Nebraska Casino Legalization Worries Iowa Gambling Industry

Iowa’s gambling industry officials are worried that a vote in Nebraska last week, which greenlighted the opening of several casinos, could hurt their bottom line, the Associated Press reports. 

Along with the Presidential elections, Nebraska voters approved three constitutional amendments last week, paving the way for casinos to be opened at the six licensed horse tracks in the state. This would allow for the newly legalized industry to be regulated and some of the tax revenue to be diverted as a tax credit to the property owners. 

COVID already affecting Iowa businesses

Such a development could impact the gambling industry in neighboring Iowa which has long attracted patrons from Nebraska. The amendment proposals were approved by about two-thirds of votes.

They come at a complicated time for the Hawkeye State’s gambling business as it struggles to get a hold of its falling revenues due to the coronavirus pandemic. “We’re still trying to rebound in all the markets because of COVID-19,” Iowa Gaming Association President Wes Ehrecke said.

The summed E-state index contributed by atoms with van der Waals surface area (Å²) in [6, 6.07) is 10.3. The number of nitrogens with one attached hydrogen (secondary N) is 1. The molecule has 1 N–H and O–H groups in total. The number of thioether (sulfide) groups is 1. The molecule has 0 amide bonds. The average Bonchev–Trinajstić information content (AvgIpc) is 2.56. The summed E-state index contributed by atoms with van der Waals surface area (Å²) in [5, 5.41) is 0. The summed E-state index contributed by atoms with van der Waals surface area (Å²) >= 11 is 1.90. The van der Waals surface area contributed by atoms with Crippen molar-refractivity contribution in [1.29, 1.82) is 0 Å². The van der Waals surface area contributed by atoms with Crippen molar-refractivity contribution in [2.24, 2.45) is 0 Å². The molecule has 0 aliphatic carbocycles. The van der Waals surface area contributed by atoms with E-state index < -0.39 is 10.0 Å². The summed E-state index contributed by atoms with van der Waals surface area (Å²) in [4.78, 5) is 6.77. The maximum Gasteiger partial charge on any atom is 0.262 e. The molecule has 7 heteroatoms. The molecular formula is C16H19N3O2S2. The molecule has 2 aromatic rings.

Industry representatives are particularly worried about the impact on gaming revenues in Council Bluffs, which hosts four casinos. Sioux City, Sloan, and Onawa are also among the cities that could be affected. 

Gambling to boost Nebraska horse racing

Nebraska gambling enthusiasts, on the other hand, seem to be looking forward to bringing home some of the $500 million local gamblers would spend in Iowa and other states on a normal year. As soon as they open the casinos in Omaha and Lincoln, they plan to expand them with restaurants, hotels, and other facilities. 

This should also help revive local horse racing as increased revenues would boost racing prizes, according to Michael Newlin, General Manager of Horseman’s Park in Omaha and Lincoln Race Course. He is optimistic that racing would again flourish in Nebraska, even though it has been in decline for decades. “In three to five years, I think we will start seeing trainers and owners in Iowa finally come back home to Nebraska,” he says. 

Yet, not everyone is convinced. Gary Palmer, General Manager of Prairie Meadows Racetrack and Casino in Altoona, Iowa, notes that the nationwide inventory of horses is low. “We’ll have to see how it works,” he adds.

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